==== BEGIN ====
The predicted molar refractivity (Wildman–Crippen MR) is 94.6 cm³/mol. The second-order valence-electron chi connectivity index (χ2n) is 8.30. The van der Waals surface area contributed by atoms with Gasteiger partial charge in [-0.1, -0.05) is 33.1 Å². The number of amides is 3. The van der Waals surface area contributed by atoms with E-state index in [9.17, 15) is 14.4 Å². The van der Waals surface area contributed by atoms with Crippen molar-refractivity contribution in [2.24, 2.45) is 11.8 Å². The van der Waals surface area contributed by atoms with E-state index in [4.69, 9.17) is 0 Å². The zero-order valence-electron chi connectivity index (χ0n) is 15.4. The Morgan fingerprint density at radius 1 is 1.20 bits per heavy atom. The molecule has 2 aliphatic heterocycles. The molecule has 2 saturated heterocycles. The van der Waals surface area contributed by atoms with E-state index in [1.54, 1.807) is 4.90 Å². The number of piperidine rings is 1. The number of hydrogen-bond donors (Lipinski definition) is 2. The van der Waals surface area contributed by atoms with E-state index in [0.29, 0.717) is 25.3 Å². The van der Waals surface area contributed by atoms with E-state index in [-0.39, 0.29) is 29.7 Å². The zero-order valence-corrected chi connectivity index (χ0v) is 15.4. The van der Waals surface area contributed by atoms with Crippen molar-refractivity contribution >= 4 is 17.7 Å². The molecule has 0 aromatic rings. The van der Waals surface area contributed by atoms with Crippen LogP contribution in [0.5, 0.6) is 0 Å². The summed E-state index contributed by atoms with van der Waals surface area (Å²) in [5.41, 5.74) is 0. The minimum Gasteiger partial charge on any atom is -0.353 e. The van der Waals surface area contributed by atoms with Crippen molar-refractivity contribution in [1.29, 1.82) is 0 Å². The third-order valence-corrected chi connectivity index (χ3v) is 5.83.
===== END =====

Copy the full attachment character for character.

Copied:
The predicted molar refractivity (Wildman–Crippen MR) is 94.6 cm³/mol. The second-order valence-electron chi connectivity index (χ2n) is 8.30. The van der Waals surface area contributed by atoms with Gasteiger partial charge in [-0.1, -0.05) is 33.1 Å². The number of amides is 3. The van der Waals surface area contributed by atoms with E-state index in [9.17, 15) is 14.4 Å². The van der Waals surface area contributed by atoms with Crippen molar-refractivity contribution in [2.24, 2.45) is 11.8 Å². The van der Waals surface area contributed by atoms with E-state index in [4.69, 9.17) is 0 Å². The zero-order valence-electron chi connectivity index (χ0n) is 15.4. The Morgan fingerprint density at radius 1 is 1.20 bits per heavy atom. The molecule has 2 aliphatic heterocycles. The molecule has 2 saturated heterocycles. The van der Waals surface area contributed by atoms with E-state index in [1.54, 1.807) is 4.90 Å². The number of piperidine rings is 1. The number of hydrogen-bond donors (Lipinski definition) is 2. The van der Waals surface area contributed by atoms with E-state index in [0.29, 0.717) is 25.3 Å². The van der Waals surface area contributed by atoms with E-state index in [-0.39, 0.29) is 29.7 Å². The zero-order valence-corrected chi connectivity index (χ0v) is 15.4. The van der Waals surface area contributed by atoms with Crippen molar-refractivity contribution >= 4 is 17.7 Å². The molecule has 0 aromatic rings. The van der Waals surface area contributed by atoms with Crippen LogP contribution in [0.5, 0.6) is 0 Å². The summed E-state index contributed by atoms with van der Waals surface area (Å²) in [5.41, 5.74) is 0. The minimum Gasteiger partial charge on any atom is -0.353 e. The van der Waals surface area contributed by atoms with Crippen molar-refractivity contribution in [1.29, 1.82) is 0 Å². The third-order valence-corrected chi connectivity index (χ3v) is 5.83.